Writer: Athaya Hardono | Illustrator: Safira Marini W.
Needless to say, the unforeseen corona pandemic has laid the economy to a fallout and the whole society to shock. Plunging oil prices to below zero, trading halts here and there — these series of unexpected events may be overwhelming for some, thus disrupting their economic activities. Though most activities are forced to be put on a hiatus, this is not the case for college juniors and seniors who are currently seeking fresh opportunities to jumpstart their careers.
Entering the job market in an abruptly shifting economy is a challenge that every job seeker has to face this year. With the abundant number of applicants and a conversely limited amount of opportunities available, this year’s job hunting will not come easy. But how does one keep their heads above water despite all the drowning facets of job hunting?
APU INA recently talked with a couple of senior year students as they share their personal experience on job hunting in Japan and Indonesia.
就活 (SHUUKATSU) IN JAPAN
In spite of the whole Corona situation, Job Hunting in Japan is fiercely competitive. Each year, usually through the course of February to April, companies would open their doors and convene a series of tests after tests to find the best candidate from the massive pool of applicants to be recruited. “This year, a lot of the Job Fairs are cancelled and it’s really up to us to go through all the lengths to reach out to different companies to be well informed of their job openings”, as explained by one of our seniors who’s currently expecting her graduation this Fall. But there’s not much of a difference in the overall hiring process except for the shift from physical meet-ups and interviews to online arrangements. About the number of vacancies itself, the effective job openings-to-applicants ratio dropped, and is currently at its lowest point within the last 3,5 years. A lot of recent graduates are also made restless by the news that some job offers are withdrawn. Although it seems excruciating, it’s not all gloomy and grey for Japan’s job market. A lot of the FMCG companies are still opening vacancies for management trainee positions as well as for Japan’s megabanks and conglomerates. Our source even shared with us her experience when she got a potential job offer through LinkedIn, and emphasized how social media and networking platforms could function as a nifty channel for job hunting amid the current unnerving situation.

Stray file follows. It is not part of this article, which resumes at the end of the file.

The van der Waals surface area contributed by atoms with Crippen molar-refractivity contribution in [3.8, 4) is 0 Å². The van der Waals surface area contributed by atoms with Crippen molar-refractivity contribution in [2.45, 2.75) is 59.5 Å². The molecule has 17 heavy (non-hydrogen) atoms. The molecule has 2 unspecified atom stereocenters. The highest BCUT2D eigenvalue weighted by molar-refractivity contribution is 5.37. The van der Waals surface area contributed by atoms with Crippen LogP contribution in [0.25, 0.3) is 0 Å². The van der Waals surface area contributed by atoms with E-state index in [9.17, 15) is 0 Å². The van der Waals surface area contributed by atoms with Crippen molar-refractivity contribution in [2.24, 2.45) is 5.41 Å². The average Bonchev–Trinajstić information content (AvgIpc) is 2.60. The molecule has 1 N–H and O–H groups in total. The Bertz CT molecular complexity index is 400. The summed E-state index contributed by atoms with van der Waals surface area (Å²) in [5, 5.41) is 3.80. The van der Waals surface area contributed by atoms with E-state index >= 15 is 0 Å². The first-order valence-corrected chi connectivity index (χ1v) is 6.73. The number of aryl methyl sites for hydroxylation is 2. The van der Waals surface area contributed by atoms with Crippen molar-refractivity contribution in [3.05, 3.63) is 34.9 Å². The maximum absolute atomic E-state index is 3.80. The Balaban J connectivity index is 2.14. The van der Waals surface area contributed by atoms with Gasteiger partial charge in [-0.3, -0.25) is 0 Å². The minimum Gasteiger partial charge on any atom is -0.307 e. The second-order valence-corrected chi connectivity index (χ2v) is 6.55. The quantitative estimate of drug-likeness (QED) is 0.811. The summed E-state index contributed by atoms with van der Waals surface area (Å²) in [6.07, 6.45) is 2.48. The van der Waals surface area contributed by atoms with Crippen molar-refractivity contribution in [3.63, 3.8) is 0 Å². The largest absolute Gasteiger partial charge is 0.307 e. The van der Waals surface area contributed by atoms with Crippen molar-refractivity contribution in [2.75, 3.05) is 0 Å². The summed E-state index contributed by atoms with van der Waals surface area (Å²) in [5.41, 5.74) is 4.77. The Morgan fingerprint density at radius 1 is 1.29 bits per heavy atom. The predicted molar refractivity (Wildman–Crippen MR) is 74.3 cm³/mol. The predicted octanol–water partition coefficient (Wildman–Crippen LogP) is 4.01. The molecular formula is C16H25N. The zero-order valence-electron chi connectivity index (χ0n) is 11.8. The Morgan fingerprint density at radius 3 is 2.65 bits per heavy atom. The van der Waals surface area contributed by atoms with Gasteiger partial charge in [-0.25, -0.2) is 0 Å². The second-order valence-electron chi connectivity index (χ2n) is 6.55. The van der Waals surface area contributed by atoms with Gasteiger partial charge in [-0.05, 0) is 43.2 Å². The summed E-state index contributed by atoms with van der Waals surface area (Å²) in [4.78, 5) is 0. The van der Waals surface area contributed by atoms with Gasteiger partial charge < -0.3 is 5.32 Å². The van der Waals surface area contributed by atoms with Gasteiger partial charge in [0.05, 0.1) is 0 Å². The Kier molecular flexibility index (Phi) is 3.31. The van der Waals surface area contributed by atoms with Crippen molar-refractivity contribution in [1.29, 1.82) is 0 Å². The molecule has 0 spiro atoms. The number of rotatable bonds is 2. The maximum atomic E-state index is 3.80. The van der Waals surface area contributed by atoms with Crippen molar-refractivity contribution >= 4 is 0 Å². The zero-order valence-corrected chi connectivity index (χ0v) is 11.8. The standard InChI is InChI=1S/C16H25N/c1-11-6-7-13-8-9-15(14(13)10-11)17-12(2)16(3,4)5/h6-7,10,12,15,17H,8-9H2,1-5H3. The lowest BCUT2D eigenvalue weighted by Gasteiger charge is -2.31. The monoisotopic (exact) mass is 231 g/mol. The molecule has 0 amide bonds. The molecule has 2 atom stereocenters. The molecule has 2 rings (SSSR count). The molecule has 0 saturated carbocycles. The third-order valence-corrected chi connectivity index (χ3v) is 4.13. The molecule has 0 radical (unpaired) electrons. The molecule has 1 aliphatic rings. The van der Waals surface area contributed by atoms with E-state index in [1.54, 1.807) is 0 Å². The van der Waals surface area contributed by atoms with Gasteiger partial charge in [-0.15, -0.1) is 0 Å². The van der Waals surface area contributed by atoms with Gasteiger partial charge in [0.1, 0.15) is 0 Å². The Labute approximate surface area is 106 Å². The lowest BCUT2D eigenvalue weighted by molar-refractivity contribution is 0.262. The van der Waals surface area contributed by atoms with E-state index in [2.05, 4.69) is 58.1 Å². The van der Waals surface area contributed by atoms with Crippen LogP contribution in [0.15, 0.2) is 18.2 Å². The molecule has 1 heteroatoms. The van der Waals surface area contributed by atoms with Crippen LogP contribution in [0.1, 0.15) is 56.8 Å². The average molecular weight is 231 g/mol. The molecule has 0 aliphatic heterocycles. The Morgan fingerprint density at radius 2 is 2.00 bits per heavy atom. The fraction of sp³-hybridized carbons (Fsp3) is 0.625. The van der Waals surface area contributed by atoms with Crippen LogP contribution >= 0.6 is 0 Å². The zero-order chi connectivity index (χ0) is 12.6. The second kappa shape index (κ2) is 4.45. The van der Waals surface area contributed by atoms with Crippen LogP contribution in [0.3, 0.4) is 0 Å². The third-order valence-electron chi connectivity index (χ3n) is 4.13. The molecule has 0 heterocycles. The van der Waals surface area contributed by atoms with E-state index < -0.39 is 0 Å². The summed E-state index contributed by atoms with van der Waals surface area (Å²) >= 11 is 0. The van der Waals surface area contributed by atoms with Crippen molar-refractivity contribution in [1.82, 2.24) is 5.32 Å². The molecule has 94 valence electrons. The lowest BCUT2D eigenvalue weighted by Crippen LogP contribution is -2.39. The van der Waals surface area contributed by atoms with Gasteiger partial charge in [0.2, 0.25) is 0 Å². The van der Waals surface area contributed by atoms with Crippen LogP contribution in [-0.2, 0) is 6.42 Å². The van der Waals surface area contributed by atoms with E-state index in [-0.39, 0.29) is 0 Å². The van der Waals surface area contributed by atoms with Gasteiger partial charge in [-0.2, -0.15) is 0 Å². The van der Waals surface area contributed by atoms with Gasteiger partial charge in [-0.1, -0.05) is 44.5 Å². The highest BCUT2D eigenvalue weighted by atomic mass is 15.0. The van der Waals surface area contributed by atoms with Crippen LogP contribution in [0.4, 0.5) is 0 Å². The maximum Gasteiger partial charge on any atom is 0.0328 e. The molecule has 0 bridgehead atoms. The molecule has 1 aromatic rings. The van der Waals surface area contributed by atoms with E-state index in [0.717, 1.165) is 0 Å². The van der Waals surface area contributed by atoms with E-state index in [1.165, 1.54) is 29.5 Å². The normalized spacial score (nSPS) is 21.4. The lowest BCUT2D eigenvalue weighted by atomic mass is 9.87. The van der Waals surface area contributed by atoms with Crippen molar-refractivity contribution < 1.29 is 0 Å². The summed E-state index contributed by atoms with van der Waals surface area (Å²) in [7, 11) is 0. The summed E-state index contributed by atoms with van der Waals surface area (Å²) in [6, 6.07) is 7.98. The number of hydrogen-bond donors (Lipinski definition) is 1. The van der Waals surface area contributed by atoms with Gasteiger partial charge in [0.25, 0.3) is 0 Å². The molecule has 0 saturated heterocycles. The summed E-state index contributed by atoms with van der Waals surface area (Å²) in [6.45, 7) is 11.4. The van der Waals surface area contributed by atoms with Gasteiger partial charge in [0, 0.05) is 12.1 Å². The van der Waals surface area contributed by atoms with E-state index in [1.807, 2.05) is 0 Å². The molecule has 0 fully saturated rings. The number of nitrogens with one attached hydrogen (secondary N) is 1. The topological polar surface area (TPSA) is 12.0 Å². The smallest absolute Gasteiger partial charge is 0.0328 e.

JOB HUNTING IN INDONESIA
Unlike Japanese companies, Indonesian corporations accept job applications all year round. The hiring process in Indonesia is also more relaxed, thus online arrangements for interviews and tests is not something new for both ends. But in terms of its paucity, applying for jobs in Indonesia is the same as in Japan. As companies are cutting their budget short, the number of employees are tapered. Consequently, companies are implementing a hiring freeze until an indefinite time. This is especially true for fresh graduate vacancies in marketing agencies and smaller ventures of other industries. Also similar to Japan, FMCG branches in Indonesia are also still opening vacancies for management trainee positions. Job seekers who’d rather immerse themselves in emerging start-ups could also still apply for an internship or even a full-time position, as their vacancies are still commonly advertised in social media and other networking platforms, although some may not be paid. Another source who’s currently job hunting in Indonesia also shared with us her experience of securing an offer after applying for a vacancy through Twitter. This is just another concrete example of a job hunt that is rather unusual, but surprisingly fruitful.
Though things have not been easy, don’t let these sluggish times deter you from starting a great career; that is not only great for the title and position but one that could help you grow as a person. Keep your spirits up and be creative! We believe that opportunities will always be there at one’s fingertips to those who truly seek.